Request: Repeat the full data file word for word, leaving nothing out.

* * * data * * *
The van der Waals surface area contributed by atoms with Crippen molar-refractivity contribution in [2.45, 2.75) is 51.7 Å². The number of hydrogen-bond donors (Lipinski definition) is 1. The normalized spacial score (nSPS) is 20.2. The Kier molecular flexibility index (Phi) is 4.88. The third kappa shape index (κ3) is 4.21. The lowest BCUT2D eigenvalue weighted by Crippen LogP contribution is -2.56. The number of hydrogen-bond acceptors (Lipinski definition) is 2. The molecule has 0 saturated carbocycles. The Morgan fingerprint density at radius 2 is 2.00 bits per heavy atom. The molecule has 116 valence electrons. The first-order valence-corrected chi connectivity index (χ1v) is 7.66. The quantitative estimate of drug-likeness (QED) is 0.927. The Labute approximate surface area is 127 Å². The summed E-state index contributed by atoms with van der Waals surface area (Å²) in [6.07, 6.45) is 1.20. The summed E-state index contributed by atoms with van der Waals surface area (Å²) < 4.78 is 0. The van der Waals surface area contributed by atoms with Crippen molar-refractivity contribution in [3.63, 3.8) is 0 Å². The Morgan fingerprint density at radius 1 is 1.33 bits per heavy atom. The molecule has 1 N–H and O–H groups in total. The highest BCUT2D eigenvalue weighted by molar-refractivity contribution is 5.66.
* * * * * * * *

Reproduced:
The van der Waals surface area contributed by atoms with Crippen molar-refractivity contribution in [2.45, 2.75) is 51.7 Å². The number of hydrogen-bond donors (Lipinski definition) is 1. The normalized spacial score (nSPS) is 20.2. The Kier molecular flexibility index (Phi) is 4.88. The third kappa shape index (κ3) is 4.21. The lowest BCUT2D eigenvalue weighted by Crippen LogP contribution is -2.56. The number of hydrogen-bond acceptors (Lipinski definition) is 2. The molecule has 0 saturated carbocycles. The Morgan fingerprint density at radius 2 is 2.00 bits per heavy atom. The molecule has 116 valence electrons. The first-order valence-corrected chi connectivity index (χ1v) is 7.66. The quantitative estimate of drug-likeness (QED) is 0.927. The Labute approximate surface area is 127 Å². The summed E-state index contributed by atoms with van der Waals surface area (Å²) in [6.07, 6.45) is 1.20. The summed E-state index contributed by atoms with van der Waals surface area (Å²) < 4.78 is 0. The van der Waals surface area contributed by atoms with Crippen molar-refractivity contribution in [3.63, 3.8) is 0 Å². The Morgan fingerprint density at radius 1 is 1.33 bits per heavy atom. The molecule has 1 N–H and O–H groups in total. The highest BCUT2D eigenvalue weighted by molar-refractivity contribution is 5.66.